Ring Anti-trafficking Network
Trafficking in persons, particularly of women and children, has been loudly denounced by the international community as an egregious and profound human rights abuse, a form of modern-day slavery, and a particular form of violence against women. The Office of the UN High Commissioner for Human Rights
has reported that BiH has become a significant destination country for trafficked women and girls from Ukraine, Moldavia and other countries of Eastern European and the former Soviet Union. The lack of understanding among BiH government authorities of the complexity and scope of the problem and the absence of a domestic legal framework for prosecuting and preventing the crime of trafficking are significant obstacles to mounting an effective civil society response. IHRLG's BiH team, in collaboration with the Director of the IHRLG Initiative Against Trafficking in Persons
, developed our strategic plan for helping n civil society fill the gaps in governmental responses to trafficking and advocate legislative and policy solutions to combat it.
In 1999, IHRLG delivered a groundbreaking training series in Zenica and Bijeljina for BiH NGOs focusing on the human rights standards for the treatment of trafficked persons; comparative legal and advocacy approaches to combating trafficking; and applying the European Convention on Human Rights and Fundamental Freedoms in Bosnia and Herzegovina. The series resulted in the initial coordination of the RING Anti-Trafficking Network, by IHRLG and two BiH organizations &emdash; Lara, based in Bijeljina (Republika Srpska), and Medica Zenica, based in Zenica (Federation of BiH).
To establish a secretariat for the RING Network and continue to build the capacity of member groups in strategic collaboration, IHRLG has recently developed a legislative advocacy training program in partnership with the Organization for Security and Cooperation in Europe's Mission to BiH (OSCE BiH). IHRLG will also continue to partner with RING members in building public awareness of the complexity and human rights dimensions of trafficking. IHRLG collaboration with OSCE BiH will also include training for BiH judges and lawyers in methods of incorporating international human rights standards into their sentencing and defense strategies, thereby improving the legal services available to victims of trafficking and increasing the number of prosecutions of traffickers. RING members will contribute to these efforts.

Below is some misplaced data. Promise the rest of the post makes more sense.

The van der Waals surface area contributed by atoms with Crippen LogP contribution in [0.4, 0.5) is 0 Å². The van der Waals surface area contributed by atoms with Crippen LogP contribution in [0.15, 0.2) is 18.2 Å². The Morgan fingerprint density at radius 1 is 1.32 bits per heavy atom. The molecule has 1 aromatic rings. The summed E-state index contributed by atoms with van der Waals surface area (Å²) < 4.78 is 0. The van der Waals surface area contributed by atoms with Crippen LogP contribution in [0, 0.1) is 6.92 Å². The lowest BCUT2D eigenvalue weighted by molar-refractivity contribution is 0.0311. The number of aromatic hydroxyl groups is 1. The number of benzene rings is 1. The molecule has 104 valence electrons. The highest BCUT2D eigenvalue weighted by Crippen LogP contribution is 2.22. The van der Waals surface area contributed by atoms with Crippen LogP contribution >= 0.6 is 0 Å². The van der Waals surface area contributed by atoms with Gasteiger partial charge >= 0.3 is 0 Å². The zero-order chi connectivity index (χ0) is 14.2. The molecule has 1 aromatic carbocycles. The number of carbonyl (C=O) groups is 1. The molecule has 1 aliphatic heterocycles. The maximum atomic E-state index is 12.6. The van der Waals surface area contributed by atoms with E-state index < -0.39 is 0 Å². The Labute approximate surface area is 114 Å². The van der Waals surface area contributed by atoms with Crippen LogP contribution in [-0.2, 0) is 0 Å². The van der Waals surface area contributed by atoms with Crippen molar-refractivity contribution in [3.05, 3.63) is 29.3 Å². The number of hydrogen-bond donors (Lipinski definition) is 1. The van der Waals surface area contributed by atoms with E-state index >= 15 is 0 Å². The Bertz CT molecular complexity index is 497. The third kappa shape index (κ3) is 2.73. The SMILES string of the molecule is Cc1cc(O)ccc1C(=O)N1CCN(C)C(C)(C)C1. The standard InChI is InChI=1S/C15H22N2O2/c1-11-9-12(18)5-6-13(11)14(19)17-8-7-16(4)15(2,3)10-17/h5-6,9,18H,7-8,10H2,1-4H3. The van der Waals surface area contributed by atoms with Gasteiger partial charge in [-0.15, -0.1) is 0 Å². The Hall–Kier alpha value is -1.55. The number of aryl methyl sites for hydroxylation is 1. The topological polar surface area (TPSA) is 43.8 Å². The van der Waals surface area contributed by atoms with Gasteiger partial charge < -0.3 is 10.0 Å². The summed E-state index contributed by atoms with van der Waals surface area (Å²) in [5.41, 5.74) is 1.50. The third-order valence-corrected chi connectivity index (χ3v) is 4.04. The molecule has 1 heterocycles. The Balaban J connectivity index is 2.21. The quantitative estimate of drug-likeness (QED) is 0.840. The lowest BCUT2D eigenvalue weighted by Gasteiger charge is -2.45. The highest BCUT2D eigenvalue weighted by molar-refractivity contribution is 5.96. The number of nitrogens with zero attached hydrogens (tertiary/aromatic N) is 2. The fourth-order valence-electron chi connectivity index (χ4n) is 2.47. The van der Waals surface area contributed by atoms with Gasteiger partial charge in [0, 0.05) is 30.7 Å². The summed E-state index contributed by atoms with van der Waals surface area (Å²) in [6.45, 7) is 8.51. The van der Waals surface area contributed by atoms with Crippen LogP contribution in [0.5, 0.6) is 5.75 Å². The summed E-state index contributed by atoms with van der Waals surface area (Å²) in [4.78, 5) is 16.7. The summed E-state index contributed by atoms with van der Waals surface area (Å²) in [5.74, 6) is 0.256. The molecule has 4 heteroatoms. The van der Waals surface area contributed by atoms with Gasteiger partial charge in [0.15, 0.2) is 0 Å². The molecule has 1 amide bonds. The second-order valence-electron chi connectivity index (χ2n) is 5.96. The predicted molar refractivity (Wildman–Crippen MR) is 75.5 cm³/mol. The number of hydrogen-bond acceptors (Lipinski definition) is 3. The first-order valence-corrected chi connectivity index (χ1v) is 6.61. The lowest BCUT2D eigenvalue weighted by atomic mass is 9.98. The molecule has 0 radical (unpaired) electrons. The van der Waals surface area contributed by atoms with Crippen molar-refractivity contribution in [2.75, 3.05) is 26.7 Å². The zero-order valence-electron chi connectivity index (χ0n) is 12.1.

Examples of IHRLG anti-trafficking activities include
- Submitting policy recommendations to the Ministers of Justice in both entities. In April 2001, IHRLG submitted a document outlining the current trafficking situation in BiH, relevant human rights standards, the country's obligations under the UN Protocol to Prevent, Suppress and Punish Trafficking in Persons, Especially Women and Children, and recommendations on how to protect the rights of trafficked persons.
- Contributing to the development of the legislative reform elements of the BiH National Plan of Action to Combat Trafficking. IHRLG is a member of the Council of Ministers' Trafficking Working Group (Legislative Subgroup and the Subgroup on Harmonization of Entity Laws and the Brcko District). The Working Group was established following the September 2000 mission of the Stability Task Force on Trafficking in Human Beings to BiH.
- Addressing the urgent need for the protection of the rights of trafficked persons. IHRLG has held meetings with the International Police Task Force (IPTF) concerning police raids in nightclubs that have resulted in the imprisonment of trafficked women, who are generally prosecuted for the possession of false documentation and can face up to 3 years of imprisonment. We have also trained the IPTF's STOP Team (deployed to different regions to monitor police responses to trafficking) on the human rights standards for the treatment of trafficked persons.
- Ensuring that combating trafficking in BiH remains on the international human rights agenda. Our BiH team nominates human rights and legal professionals for participation in IHRLG's annual delegations to the UN Commission on Human Rights (as part of the international advocacy training program, Advocacy Bridge).
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